Humboldt Squid (Dosidicus gigas) photographed by Monterey Bay Aquarium Research Institution’s remotely operated vehicle Tiburon at a depth of about 300 meters over Davidson Seamount, off the Central California coast.
Credit: courtesy of the Monterey Bay Aquarium Research Institution
Carnivorous jumbo squid have been washing up on San Diego beaches and swarming in Southern California's coastal waters, freaking out scuba divers and bathers this month, but a biologist now says these beasts are not man-eaters, despite concerns expressed in the media.
Reports started coming in earlier in July that dozens of the squid, also known as Humboldt squid, were washing ashore and interacting with divers. Jumbo squid can grow up to 7 feet long and usually prefer to live in deeper waters. Lately, off-shore divers have reported seeing large groups of the squid, which can swim as fast as 15 mph.
University of Rhode Island biologist Brad Seibel, who has dived with jumbo squid several times, called the reports "alarmist."
For years, Seibel has heard stories claiming that Humboldt squid will devour a dog in minutes and could kill or maim unsuspecting divers.
"However, I want to spread the word that [Humboldt squid] aren't the aggressive man-eaters as they have been portrayed," Seibel said.
"Private dive companies in Mexico play up this myth by insisting that their customers wear body armor or dive in cages while diving in waters where the squid are found," Seibel said. "Many also encourage the squid's aggressive behavior by chumming the waters. I didn't believe the hype, but there was still some doubt in my mind, so I was a little nervous getting into the water with them for the first time."
Jumbo squid have pulled with their tentacles at divers' masks and equipment, and at one diver's arms, according to the San Francisco Chronicle. Scientists have no firm idea why the squid have suddenly invaded San Diego's coastal waters, but it could be anything from global warming to a shortage of food or a decline in jumbo squid's predators, according to the newspaper.
Scuba diving at night in the surface waters of the Gulf of California in 2007, Seibel scanned the depths with his flashlight and saw the shadows of Humboldt squid far in the distance.
After he got up his nerve, he turned off the light. When he turned it back on again 30 seconds later, he was surrounded by what seemed like hundreds of the squid, many just 5 or 6 feet away from him. Most were in the 3-4 foot size range, while larger ones were sometimes visible in deeper waters. But the light appeared to frighten them, and they immediately dashed off to the periphery.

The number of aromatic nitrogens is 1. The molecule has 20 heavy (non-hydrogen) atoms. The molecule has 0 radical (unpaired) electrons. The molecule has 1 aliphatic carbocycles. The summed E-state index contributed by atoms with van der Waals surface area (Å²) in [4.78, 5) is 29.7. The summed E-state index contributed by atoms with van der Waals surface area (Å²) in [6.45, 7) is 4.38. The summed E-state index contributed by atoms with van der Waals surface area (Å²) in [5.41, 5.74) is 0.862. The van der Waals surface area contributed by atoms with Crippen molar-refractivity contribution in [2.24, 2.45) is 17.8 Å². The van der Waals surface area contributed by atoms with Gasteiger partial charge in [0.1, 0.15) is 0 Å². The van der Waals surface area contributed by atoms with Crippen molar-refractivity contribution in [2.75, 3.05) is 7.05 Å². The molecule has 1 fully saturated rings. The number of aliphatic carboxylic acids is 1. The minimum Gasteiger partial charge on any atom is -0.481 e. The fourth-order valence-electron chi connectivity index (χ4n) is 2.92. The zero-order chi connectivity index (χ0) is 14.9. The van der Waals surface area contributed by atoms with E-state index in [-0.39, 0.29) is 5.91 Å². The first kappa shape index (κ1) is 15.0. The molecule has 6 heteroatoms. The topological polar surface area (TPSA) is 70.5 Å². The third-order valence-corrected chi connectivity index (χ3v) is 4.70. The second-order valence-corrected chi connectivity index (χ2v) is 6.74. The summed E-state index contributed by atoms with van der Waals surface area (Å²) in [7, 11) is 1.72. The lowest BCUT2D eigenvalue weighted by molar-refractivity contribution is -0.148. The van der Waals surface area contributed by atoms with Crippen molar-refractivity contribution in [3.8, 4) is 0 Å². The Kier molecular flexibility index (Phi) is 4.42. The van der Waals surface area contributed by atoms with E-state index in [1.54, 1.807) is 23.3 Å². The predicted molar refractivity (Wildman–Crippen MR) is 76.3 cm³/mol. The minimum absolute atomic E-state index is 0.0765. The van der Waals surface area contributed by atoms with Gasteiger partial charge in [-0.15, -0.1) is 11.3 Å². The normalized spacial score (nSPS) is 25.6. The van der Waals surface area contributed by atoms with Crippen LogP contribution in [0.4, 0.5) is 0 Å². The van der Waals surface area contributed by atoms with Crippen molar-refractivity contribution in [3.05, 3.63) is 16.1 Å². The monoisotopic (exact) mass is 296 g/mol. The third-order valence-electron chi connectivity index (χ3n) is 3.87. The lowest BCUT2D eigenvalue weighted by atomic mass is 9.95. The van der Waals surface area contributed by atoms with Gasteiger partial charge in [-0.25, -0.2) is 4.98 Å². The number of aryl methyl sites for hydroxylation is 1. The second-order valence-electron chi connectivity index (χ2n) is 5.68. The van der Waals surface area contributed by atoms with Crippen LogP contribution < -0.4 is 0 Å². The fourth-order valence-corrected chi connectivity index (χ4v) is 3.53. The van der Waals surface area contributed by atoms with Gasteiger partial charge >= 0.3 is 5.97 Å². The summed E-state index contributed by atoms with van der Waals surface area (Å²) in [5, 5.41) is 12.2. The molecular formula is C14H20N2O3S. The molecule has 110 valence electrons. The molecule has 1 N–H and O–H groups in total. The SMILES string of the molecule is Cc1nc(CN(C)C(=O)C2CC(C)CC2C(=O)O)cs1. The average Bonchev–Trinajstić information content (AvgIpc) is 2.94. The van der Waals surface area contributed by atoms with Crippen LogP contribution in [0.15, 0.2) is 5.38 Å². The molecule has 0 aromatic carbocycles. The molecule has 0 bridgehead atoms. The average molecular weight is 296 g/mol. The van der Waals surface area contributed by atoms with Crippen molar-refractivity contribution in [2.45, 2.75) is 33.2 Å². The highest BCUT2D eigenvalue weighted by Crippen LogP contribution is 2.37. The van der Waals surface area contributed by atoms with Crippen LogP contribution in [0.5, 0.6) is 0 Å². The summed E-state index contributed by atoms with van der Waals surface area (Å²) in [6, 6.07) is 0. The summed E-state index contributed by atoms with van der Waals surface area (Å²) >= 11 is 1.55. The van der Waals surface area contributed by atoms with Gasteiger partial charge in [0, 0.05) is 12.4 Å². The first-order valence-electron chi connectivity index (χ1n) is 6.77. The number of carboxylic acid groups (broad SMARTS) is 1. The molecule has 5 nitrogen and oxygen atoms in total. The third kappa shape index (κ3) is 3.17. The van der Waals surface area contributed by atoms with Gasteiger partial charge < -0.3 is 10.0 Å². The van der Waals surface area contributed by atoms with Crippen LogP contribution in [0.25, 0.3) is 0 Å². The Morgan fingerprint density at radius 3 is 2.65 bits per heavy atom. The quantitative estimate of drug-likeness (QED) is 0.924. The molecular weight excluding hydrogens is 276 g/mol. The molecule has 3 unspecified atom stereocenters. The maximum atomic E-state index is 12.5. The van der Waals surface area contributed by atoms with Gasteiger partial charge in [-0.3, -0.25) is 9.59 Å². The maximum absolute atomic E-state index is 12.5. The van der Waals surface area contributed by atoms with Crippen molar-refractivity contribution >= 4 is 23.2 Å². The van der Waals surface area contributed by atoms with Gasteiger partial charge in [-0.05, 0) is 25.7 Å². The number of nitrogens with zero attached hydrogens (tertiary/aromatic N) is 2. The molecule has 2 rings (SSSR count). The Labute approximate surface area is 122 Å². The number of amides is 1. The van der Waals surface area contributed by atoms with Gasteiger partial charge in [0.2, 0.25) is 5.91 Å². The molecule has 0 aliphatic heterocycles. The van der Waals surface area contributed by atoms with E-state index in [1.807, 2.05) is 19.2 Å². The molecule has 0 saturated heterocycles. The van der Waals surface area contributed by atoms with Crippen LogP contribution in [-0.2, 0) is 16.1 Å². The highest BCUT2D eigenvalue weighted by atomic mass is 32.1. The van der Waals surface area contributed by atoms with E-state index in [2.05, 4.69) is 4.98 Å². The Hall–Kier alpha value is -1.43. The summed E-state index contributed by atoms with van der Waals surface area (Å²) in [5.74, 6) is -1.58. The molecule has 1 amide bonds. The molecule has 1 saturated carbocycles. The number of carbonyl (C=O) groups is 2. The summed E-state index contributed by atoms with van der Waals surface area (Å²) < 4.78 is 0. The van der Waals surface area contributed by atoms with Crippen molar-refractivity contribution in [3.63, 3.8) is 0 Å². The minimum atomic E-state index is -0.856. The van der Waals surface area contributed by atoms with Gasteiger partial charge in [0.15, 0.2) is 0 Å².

The URI researcher's dive was part of a scientific examination of the species, which some call "red devil," to learn more about their physiology, feeding behavior and swimming abilities.
Humboldt squid feed in surface waters at night, then retreat to great depths during daylight hours. "They spend the day 300 meters [nearly 1,000 feet] deep where oxygen levels are very low," Seibel said. "We wanted to know how they deal with so little oxygen."
Seibel said that while the squid are strong swimmers with a parrot-like beak that could inflict injury, they are not man-eaters.
Unlike some large sharks that feed on large fish and marine mammals, jumbo squid use their numerous small, toothed suckers on their arms and tentacles to feed on small fish and plankton that are no more than a few centimeters in length.
Seibel's dives were part of a research cruise with colleagues including Lloyd Trueblood of URI, Steve Haddock of the Monterey Bay Aquarium Research Institute, and Alison Sweeney of the University of California, Santa Barbara.
Seibel was surprised by the large number of squid he encountered, which made it easy to imagine how they could be potentially dangerous to anything swimming with them. Their large numbers also made Seibel somewhat pleased that they appeared frightened of his dive light. Yet he said the animals were also curious about other lights, like reflections off his metal equipment or a glow-in-the-dark tool that one squid briefly attacked.
"Based on the stories I had heard, I was expecting them to be very aggressive, so I was surprised at how timid they were. As soon as we turned on the lights, they were gone," he said. "I didn't get the sense that they saw the entire diver as a food item, but they were definitely going after pieces of our equipment."
There have been many active discussions among biologists and the dive community about the safety of diving with Humboldt squid, Seibel said.
As a result of his experience, Seibel is preparing a formal report with his recommendations for safely diving with the squid, including suggestions to always carry a back-up dive light and to be tethered to a boat. Any time humans enter the habitat of a large animal, there is potential for dangerous interactions, he said, so divers should use caution.
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